Let’s take a second to understand what has happened here. Ordinarily a case is appealed to the Pennsylvania Supreme Court, where briefs are filed by both sides, arguments are heard, and a decision rendered. If the conviction and sentence are upheld, the case moves into post-conviction, where a close examination of the quality of the defense is undertaken. This ordinarily takes years. In the White case, the incompetence of the defense was so apparent that…they skipped all of the formalities and just decided to do the sentencing again. Now, sometime in the future, another jury will be brought together. The defendant, his family, and his witnesses will appear again, as will the Commonwealth’s witnesses and the victim’s family. The process will rewind and start over. As people used to say before the Republicans tried to defund public transportation, this is no way to run a railroad.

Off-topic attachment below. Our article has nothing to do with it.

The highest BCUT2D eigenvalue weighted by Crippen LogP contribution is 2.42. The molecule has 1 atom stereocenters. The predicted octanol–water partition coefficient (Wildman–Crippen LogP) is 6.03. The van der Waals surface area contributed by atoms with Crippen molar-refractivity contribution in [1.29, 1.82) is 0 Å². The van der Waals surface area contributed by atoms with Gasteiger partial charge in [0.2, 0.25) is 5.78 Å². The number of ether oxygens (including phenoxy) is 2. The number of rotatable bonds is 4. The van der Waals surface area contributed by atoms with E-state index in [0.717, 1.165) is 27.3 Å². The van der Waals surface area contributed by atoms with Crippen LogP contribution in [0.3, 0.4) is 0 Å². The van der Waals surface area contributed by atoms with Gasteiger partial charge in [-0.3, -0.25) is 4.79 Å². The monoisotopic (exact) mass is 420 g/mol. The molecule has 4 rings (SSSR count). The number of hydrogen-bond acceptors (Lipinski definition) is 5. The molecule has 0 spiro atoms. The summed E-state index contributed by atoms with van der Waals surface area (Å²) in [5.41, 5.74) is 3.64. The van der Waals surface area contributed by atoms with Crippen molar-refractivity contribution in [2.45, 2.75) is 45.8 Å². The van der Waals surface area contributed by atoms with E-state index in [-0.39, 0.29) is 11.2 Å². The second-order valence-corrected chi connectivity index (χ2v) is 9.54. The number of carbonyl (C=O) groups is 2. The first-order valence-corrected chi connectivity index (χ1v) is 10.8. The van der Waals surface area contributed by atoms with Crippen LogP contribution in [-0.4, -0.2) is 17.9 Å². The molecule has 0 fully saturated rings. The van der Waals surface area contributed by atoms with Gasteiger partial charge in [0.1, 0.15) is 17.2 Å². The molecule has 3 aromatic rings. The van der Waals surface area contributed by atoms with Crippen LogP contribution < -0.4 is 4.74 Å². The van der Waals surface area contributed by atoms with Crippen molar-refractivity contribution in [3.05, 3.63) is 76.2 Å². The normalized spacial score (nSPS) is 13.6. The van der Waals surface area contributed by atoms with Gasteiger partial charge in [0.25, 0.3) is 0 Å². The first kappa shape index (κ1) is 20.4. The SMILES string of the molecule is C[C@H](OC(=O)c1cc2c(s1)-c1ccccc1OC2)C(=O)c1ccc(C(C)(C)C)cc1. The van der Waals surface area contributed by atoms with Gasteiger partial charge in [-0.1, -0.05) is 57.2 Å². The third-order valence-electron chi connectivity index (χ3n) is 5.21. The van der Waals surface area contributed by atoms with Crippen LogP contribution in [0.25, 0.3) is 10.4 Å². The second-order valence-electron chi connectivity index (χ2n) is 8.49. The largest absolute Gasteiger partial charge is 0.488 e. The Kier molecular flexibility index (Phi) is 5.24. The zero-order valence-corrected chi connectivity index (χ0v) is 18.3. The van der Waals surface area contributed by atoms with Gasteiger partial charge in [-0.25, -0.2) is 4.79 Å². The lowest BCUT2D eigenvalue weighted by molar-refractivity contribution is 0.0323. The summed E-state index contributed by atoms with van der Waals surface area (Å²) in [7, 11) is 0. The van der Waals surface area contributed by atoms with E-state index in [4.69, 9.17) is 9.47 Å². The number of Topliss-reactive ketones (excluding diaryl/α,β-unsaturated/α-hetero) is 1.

It goes without saying – though of course I will say it anyway – that the White case is emblematic of all that is wrong with the death penalty in Philadelphia. But it would be wrong to blame all of the moving parts. The District Attorney’s Office surely did the right thing in agreeing to a new sentencing, and the Pennsylvania Supreme Court seems to have recognized almost immediately how substandard the defense was. The fault lies in one place – the abject refusal of court administrators to take the necessary steps to prepare and resource a capital defense team to do it right the first time.

Even now, after the White case has shown us exactly how not to proceed, irony abounds. Although it seems safe to say that a new sentencing might have been granted for any number of reasons, the case was specifically reversed because the defense failed to properly pursue Mr. White’s youth as a mitigating circumstance. White’s new attorney is the same lawyer who, several years ago, failed to realize that his own client was under 18 years old at the time of the crime, and thus not eligible for the death penalty. As Joni Mitchell once said, the painted ponies go up and down. And until we make some necessary changes, we’ll continue to be captive to the carousel.